The Role of Standards

The Role of Standards
February 16, 2022

The Role of Standards

ARTICLE BY: Marjeta Tušek Jelenc
CATEGORY: Regulatory Compliance

A standard is a technical document that is specifically designed to be a rule, guideline, or definition. It is a consensus-built, repeatable way of doing something. A standard can be about making a product, managing a process, delivering a service, or supplying materials – standards can cover a vast range of activities undertaken by organizations and used by their customers. Standards are the distilled wisdom of people with expertise in their subject matter and who know the needs of the organizations they represent – people such as manufacturers, sellers, buyers, customers, trade associations, users, or regulators [1].

Standards are adopted by regional bodies such as CEN and CENELEC or international standardization committees such as ISO and IEC to document the "state of the art."

Standards are an important way of protecting consumers. While consumer protection is often visible through government policies or consumer protection organizations, standards create an extra protective environment that lies behind the perception of most consumers. Therefore, it is incumbent on the standards to ensure that whatever product or service is provided is fit for purpose, safe, and has value. An essential aspect of this protection is to ensure the product or service delivers what it is claimed to deliver, performs as specified, and is reliable, durable, and safe [2].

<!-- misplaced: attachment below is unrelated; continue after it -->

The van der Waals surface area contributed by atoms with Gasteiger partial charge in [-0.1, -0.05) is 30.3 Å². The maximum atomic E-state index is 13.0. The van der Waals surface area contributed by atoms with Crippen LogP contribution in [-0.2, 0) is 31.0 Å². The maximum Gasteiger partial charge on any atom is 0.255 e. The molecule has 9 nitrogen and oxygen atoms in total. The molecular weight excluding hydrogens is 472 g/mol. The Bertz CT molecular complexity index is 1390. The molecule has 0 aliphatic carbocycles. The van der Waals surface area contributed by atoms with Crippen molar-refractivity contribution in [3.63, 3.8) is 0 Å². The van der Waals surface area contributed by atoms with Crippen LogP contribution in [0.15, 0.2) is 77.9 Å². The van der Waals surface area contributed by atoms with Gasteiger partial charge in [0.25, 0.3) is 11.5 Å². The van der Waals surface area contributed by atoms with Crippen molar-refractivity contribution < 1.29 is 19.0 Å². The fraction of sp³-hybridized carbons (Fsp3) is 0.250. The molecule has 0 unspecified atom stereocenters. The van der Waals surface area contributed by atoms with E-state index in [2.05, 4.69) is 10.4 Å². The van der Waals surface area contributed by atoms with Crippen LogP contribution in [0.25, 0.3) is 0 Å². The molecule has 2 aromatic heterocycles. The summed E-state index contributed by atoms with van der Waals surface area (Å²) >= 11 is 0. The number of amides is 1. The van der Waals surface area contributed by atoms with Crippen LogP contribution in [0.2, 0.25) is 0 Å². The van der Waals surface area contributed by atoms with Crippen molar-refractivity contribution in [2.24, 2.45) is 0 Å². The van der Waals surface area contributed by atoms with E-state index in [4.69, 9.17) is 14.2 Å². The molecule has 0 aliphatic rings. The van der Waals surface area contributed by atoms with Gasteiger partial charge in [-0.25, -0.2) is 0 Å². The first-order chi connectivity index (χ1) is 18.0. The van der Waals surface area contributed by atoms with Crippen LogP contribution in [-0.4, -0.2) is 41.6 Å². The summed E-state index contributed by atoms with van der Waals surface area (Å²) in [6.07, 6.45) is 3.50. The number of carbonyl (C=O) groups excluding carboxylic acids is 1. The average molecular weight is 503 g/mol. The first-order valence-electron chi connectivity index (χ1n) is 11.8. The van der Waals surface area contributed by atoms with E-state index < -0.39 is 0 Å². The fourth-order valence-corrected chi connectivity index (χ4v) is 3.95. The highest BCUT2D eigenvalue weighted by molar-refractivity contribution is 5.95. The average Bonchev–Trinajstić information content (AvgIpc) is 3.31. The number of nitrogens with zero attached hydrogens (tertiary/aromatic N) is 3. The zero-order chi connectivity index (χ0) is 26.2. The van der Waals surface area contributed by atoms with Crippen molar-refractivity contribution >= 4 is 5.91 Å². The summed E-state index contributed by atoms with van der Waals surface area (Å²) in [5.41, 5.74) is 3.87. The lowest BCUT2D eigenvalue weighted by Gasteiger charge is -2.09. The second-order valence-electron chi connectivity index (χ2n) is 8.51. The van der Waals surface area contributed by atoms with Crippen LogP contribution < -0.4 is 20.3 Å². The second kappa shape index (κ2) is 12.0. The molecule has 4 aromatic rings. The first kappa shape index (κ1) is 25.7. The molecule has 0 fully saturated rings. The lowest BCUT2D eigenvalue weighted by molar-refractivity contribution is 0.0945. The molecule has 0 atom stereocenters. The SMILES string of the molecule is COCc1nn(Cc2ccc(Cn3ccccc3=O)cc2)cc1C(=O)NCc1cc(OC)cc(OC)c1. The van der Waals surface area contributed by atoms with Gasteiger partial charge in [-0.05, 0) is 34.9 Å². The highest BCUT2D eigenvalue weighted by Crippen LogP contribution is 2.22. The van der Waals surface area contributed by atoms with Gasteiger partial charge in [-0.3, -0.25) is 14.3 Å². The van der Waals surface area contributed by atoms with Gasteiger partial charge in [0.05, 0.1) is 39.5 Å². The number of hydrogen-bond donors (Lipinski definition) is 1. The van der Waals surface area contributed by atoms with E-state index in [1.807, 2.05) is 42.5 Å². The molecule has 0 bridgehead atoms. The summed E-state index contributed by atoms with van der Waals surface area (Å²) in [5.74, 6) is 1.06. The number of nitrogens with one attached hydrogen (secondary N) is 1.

Within the context of medical device development, using standards helps provide consistency in both how a medical device is developed and the performance and expected results for certain, typically established medical device types. Every medical device put on the market and/or in use shall meet the relevant legal requirements – for SBAS IVD medical devices, this legislation is the IVDD and from 26 May 2022 IVDR. The keystone for establishing conformity with the IVDR is to fulfil the 'General Safety and Performance Requirements` (GSPR), Annex I in IVDR. The most common way to demonstrate compliance with the GSPR is to consider a harmonized standard. The harmonized standards are used to derive a presumption of conformity with the GSPR of the IVDR, which means that manufacturers, other economic operators, or conformity assessment bodies can use harmonized standards to demonstrate that products, services, or processes comply with relevant EU legislation (in our case IVDR). The harmonized standards are identified and published in EU Official Journal ( 

In general, standards capture knowledge. When applied appropriately, they can make organizations more successful, make their processes easier, and make their products safer. This ultimately benefits customers. 



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